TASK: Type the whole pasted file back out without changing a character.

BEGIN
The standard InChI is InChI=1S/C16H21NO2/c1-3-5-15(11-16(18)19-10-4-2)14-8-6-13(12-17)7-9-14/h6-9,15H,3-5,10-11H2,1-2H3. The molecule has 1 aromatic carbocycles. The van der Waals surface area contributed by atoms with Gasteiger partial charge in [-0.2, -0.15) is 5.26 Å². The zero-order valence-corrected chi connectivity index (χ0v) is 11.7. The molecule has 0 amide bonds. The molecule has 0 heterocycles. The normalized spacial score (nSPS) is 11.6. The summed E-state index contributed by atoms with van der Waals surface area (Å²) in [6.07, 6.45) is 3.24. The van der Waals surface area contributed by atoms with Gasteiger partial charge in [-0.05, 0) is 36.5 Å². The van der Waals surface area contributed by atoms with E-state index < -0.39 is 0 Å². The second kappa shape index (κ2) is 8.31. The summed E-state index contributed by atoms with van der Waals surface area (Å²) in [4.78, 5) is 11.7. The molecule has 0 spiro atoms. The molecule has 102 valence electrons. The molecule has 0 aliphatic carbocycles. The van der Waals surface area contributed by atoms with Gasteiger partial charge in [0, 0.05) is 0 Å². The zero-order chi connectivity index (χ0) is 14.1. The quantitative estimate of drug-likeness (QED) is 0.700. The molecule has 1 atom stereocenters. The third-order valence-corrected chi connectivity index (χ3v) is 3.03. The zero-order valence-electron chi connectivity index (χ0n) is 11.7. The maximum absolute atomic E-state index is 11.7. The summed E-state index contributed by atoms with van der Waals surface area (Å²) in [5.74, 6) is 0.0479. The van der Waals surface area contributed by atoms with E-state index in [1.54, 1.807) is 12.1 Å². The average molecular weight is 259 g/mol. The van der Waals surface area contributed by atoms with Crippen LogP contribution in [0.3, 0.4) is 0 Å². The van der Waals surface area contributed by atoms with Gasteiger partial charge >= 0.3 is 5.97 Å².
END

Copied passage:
The standard InChI is InChI=1S/C16H21NO2/c1-3-5-15(11-16(18)19-10-4-2)14-8-6-13(12-17)7-9-14/h6-9,15H,3-5,10-11H2,1-2H3. The molecule has 1 aromatic carbocycles. The van der Waals surface area contributed by atoms with Gasteiger partial charge in [-0.2, -0.15) is 5.26 Å². The zero-order valence-corrected chi connectivity index (χ0v) is 11.7. The molecule has 0 amide bonds. The molecule has 0 heterocycles. The normalized spacial score (nSPS) is 11.6. The summed E-state index contributed by atoms with van der Waals surface area (Å²) in [6.07, 6.45) is 3.24. The van der Waals surface area contributed by atoms with Gasteiger partial charge in [-0.05, 0) is 36.5 Å². The van der Waals surface area contributed by atoms with E-state index < -0.39 is 0 Å². The second kappa shape index (κ2) is 8.31. The summed E-state index contributed by atoms with van der Waals surface area (Å²) in [4.78, 5) is 11.7. The molecule has 0 spiro atoms. The molecule has 102 valence electrons. The molecule has 0 aliphatic carbocycles. The van der Waals surface area contributed by atoms with Gasteiger partial charge in [0, 0.05) is 0 Å². The zero-order chi connectivity index (χ0) is 14.1. The quantitative estimate of drug-likeness (QED) is 0.700. The molecule has 1 atom stereocenters. The third-order valence-corrected chi connectivity index (χ3v) is 3.03. The zero-order valence-electron chi connectivity index (χ0n) is 11.7. The maximum absolute atomic E-state index is 11.7. The summed E-state index contributed by atoms with van der Waals surface area (Å²) in [5.74, 6) is 0.0479. The van der Waals surface area contributed by atoms with E-state index in [1.54, 1.807) is 12.1 Å². The average molecular weight is 259 g/mol. The van der Waals surface area contributed by atoms with Crippen LogP contribution in [0.3, 0.4) is 0 Å². The van der Waals surface area contributed by atoms with Gasteiger partial charge >= 0.3 is 5.97 Å².